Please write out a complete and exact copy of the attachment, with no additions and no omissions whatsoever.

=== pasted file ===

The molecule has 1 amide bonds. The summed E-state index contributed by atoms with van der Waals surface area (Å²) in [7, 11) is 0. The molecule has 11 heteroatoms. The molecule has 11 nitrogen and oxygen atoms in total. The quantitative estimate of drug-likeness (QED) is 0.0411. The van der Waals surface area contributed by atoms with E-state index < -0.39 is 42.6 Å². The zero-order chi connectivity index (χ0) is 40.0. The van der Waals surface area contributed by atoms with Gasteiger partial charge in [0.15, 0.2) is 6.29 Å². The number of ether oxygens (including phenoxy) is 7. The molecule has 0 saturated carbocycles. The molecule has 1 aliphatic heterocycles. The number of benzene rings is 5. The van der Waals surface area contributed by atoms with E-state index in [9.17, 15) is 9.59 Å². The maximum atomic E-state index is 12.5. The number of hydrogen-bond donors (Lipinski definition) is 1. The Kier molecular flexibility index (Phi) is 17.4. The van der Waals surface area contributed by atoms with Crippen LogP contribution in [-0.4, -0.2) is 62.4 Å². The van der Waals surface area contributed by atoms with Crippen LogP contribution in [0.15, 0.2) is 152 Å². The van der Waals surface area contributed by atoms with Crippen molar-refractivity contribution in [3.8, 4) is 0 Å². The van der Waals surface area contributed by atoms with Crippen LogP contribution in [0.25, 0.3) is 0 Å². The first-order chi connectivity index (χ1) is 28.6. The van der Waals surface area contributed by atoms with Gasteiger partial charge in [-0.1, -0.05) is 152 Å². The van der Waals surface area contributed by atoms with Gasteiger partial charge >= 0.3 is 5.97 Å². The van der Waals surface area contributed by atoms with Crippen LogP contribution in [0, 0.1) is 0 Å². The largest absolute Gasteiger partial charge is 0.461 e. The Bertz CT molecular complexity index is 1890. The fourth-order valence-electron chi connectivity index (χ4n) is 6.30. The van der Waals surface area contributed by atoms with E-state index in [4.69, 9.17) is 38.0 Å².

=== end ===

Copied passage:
The molecule has 1 amide bonds. The summed E-state index contributed by atoms with van der Waals surface area (Å²) in [7, 11) is 0. The molecule has 11 heteroatoms. The molecule has 11 nitrogen and oxygen atoms in total. The quantitative estimate of drug-likeness (QED) is 0.0411. The van der Waals surface area contributed by atoms with E-state index < -0.39 is 42.6 Å². The zero-order chi connectivity index (χ0) is 40.0. The van der Waals surface area contributed by atoms with Gasteiger partial charge in [0.15, 0.2) is 6.29 Å². The number of ether oxygens (including phenoxy) is 7. The molecule has 0 saturated carbocycles. The molecule has 1 aliphatic heterocycles. The number of benzene rings is 5. The van der Waals surface area contributed by atoms with E-state index in [9.17, 15) is 9.59 Å². The maximum atomic E-state index is 12.5. The number of hydrogen-bond donors (Lipinski definition) is 1. The Kier molecular flexibility index (Phi) is 17.4. The van der Waals surface area contributed by atoms with Crippen LogP contribution in [-0.4, -0.2) is 62.4 Å². The van der Waals surface area contributed by atoms with Crippen LogP contribution in [0.15, 0.2) is 152 Å². The van der Waals surface area contributed by atoms with Crippen molar-refractivity contribution in [3.8, 4) is 0 Å². The van der Waals surface area contributed by atoms with Crippen LogP contribution in [0.25, 0.3) is 0 Å². The first-order chi connectivity index (χ1) is 28.6. The van der Waals surface area contributed by atoms with Gasteiger partial charge in [-0.1, -0.05) is 152 Å². The van der Waals surface area contributed by atoms with Gasteiger partial charge >= 0.3 is 5.97 Å². The van der Waals surface area contributed by atoms with Crippen LogP contribution in [0, 0.1) is 0 Å². The largest absolute Gasteiger partial charge is 0.461 e. The Bertz CT molecular complexity index is 1890. The fourth-order valence-electron chi connectivity index (χ4n) is 6.30. The van der Waals surface area contributed by atoms with E-state index in [4.69, 9.17) is 38.0 Å².